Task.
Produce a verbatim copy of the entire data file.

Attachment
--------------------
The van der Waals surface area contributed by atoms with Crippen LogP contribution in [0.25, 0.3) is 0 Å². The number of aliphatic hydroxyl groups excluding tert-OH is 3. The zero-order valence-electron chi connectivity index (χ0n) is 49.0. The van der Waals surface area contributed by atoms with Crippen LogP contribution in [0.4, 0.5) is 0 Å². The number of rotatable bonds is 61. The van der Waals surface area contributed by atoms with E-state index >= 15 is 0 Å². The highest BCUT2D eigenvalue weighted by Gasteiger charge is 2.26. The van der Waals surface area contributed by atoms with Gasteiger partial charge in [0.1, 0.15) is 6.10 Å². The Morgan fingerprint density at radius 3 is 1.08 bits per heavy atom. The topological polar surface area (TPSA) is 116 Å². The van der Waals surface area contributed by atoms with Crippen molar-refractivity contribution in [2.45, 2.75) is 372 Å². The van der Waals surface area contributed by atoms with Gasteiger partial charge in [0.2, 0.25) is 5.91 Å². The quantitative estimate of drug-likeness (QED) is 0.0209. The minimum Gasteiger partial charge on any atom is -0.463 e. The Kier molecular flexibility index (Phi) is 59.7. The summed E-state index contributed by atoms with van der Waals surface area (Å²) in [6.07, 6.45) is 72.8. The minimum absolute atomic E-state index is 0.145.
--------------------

The van der Waals surface area contributed by atoms with Crippen LogP contribution in [0.25, 0.3) is 0 Å². The number of aliphatic hydroxyl groups excluding tert-OH is 3. The zero-order valence-electron chi connectivity index (χ0n) is 49.0. The van der Waals surface area contributed by atoms with Crippen LogP contribution in [0.4, 0.5) is 0 Å². The number of rotatable bonds is 61. The van der Waals surface area contributed by atoms with E-state index >= 15 is 0 Å². The highest BCUT2D eigenvalue weighted by Gasteiger charge is 2.26. The van der Waals surface area contributed by atoms with Gasteiger partial charge in [0.1, 0.15) is 6.10 Å². The Morgan fingerprint density at radius 3 is 1.08 bits per heavy atom. The topological polar surface area (TPSA) is 116 Å². The van der Waals surface area contributed by atoms with Crippen molar-refractivity contribution in [2.45, 2.75) is 372 Å². The van der Waals surface area contributed by atoms with Gasteiger partial charge in [0.2, 0.25) is 5.91 Å². The quantitative estimate of drug-likeness (QED) is 0.0209. The minimum Gasteiger partial charge on any atom is -0.463 e. The Kier molecular flexibility index (Phi) is 59.7. The summed E-state index contributed by atoms with van der Waals surface area (Å²) in [6.07, 6.45) is 72.8. The minimum absolute atomic E-state index is 0.145.